2,451 miles according to Google, and we’ve done just over 200 of them on our first of 22 days. We picked up our car from Chicago’s Midway Airport this morning (taking our last lot of public transport for a while) and headed north back into down town for the official start on Adams street, opposite the art institute. The weather had turned a bit miserable and we were glad to be in a car rather than walking the streets. We were lucky with the weather in Chicago, two decent days to explore the city with. Going up sky scrapers, eating deep dish pizza’s and listening to blues.
One of our days in Chicago was a close contender for one of my favourite 12 hours of the entire trip so far. The morning after our cocktails atop the Hancock centre, we headed skyward again; this time to the 103rd floor of the Willis Tower. It is the city of skyscrapers after all. Until surpassed a few years ago it was the tallest building in the world and is still the tallest in the Western Hemisphere. The viewing deck comes complete with 4 glass boxes jutting out from the western side which allow you look directly past your feet down to the street below. Not exactly fun for the vertigo sufferers among us! We got great views of the city, Lake Michigan and even picked out the road which we are now traveling as it stretched off in the distance in a perfectly straight line.
After working up an appetite viewing the whole of the city (actually seems to spend more time watch other tourists pose in the glass boxes) we went in search of Chicagos deep dish pizza. We were headed for the supposed inventor, or at least the restaurant where it was invented. No knock off Nigels for us! It was a good decision; understandably it was busy, but we were offered a seat at the bar where you could still order and eat food. That was pretty fun in itself, feeling typically American we ordered our two individual sized deep dish pizzas. I had asked the barman for his advice on sizes and he assured us that the individual size was plenty for one, I banked on that meaning that I’d have more than enough or that Suzanne wouldn’t have a bit left over so I refrained from ordering the next size up. Close but no cigar. I finished mine quite easily with room for more and it turned out to be the perfect amount for Suzanne (never count on runners with hollow legs to leave you food!) so my only regret was that I would have liked a bit more! Other than that they were amazing and are giving New Orleans’ fried chicken a close run the best ‘merica food so far!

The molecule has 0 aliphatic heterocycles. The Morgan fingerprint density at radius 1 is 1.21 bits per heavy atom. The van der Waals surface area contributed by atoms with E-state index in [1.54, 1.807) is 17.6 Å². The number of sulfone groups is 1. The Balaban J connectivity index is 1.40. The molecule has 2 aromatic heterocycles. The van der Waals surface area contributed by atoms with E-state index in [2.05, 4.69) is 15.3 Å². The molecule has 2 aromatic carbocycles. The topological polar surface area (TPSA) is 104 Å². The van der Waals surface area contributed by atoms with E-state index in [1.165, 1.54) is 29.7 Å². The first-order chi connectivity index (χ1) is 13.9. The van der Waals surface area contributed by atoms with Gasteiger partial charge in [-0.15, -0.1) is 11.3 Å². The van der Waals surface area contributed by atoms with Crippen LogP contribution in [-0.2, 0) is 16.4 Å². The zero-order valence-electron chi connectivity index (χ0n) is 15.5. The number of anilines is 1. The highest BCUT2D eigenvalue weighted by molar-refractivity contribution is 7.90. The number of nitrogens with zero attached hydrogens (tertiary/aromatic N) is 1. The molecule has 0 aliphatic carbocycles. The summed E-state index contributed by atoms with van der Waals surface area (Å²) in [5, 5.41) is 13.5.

To finish of the great 12 hours we headed to one of Chicago’s blues bars that advertised two acts across two stages 7 days a week. And what a couple of acts! Easily the best experience of the whole trip so far, the acts perfectly performed a mix of classics like ain’t no sunshine and mans world with original songs of their own. We hopped back and forth between stages for a few hours watching the acts perform. One band had a keyboard accompanying a singer with a very soulful voice expertly, the other had a lead singer who was able to walk into the crowd and sing without a microphone, I’m sure at the top of his lungs, and still hold all his notes. It’s hard to express in words how much I enjoyed so I’ll just say it was really, really, really, really good. In addition the beer was cheaper than a lot of other places and the Jack Daniels tasted particularly sweet.
So I guess you can tell Chicago was enjoyable, we spent the rest of the time walking around and seeing the rest of the city we walked along the Chicago river, went to navy pier and rode the elevated loop transit around downtown. We left Chicago district’s at around 1pm today, car successfully collected and driven back to Chicago centre before turning away from Lake Michigan and pointing it roughly west. We very successfully followed our maps and guide book 200 miles to the city of Springfield and arrived at about 7.30pm. Until the sun went down on us we had a great time rolling over some original parts of the road laid down in the 1920’s! We travelled through small towns looking out for all kinds of whacky Americana from bright neon signs to roadside giants holding hot dogs (why not?) from restored vintage gas pumps to murals celebrating the life and times of Route 66 (it’s now been decommissioned so only exists as Historic Route 66, even though the road is still actually there, our maps point which roads are the ones to follow). Once the sun went down there was no longer much to see, live and learn ay, we will be parking up at sunset from now on (hopefully). But apart from that it was great. I’m sure it won’t be, but if the next 2,200 miles are as enjoyable and plain sailing as the first 200 we’re in for a very good three weeks!